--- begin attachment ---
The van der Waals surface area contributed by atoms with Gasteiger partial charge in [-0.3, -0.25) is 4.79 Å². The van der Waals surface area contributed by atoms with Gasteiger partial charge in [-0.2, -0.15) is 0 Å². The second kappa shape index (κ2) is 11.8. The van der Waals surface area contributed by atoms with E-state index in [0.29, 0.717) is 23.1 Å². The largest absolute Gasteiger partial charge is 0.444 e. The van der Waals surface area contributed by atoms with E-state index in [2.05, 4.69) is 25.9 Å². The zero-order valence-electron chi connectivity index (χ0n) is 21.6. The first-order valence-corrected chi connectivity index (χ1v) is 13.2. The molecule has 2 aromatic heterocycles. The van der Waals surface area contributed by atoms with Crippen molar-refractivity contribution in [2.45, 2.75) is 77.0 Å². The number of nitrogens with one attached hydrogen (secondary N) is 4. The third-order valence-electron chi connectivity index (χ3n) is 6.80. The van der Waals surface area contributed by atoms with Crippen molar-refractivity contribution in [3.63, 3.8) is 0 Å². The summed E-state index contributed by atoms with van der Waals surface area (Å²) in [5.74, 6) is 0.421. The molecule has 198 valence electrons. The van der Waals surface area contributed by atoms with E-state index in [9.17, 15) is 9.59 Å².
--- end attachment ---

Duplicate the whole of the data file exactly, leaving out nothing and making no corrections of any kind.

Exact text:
The van der Waals surface area contributed by atoms with Gasteiger partial charge in [-0.3, -0.25) is 4.79 Å². The van der Waals surface area contributed by atoms with Gasteiger partial charge in [-0.2, -0.15) is 0 Å². The second kappa shape index (κ2) is 11.8. The van der Waals surface area contributed by atoms with E-state index in [0.29, 0.717) is 23.1 Å². The largest absolute Gasteiger partial charge is 0.444 e. The van der Waals surface area contributed by atoms with E-state index in [2.05, 4.69) is 25.9 Å². The zero-order valence-electron chi connectivity index (χ0n) is 21.6. The first-order valence-corrected chi connectivity index (χ1v) is 13.2. The molecule has 2 aromatic heterocycles. The van der Waals surface area contributed by atoms with Crippen molar-refractivity contribution in [2.45, 2.75) is 77.0 Å². The number of nitrogens with one attached hydrogen (secondary N) is 4. The third-order valence-electron chi connectivity index (χ3n) is 6.80. The van der Waals surface area contributed by atoms with Crippen molar-refractivity contribution in [3.63, 3.8) is 0 Å². The summed E-state index contributed by atoms with van der Waals surface area (Å²) in [5.74, 6) is 0.421. The molecule has 198 valence electrons. The van der Waals surface area contributed by atoms with E-state index in [9.17, 15) is 9.59 Å².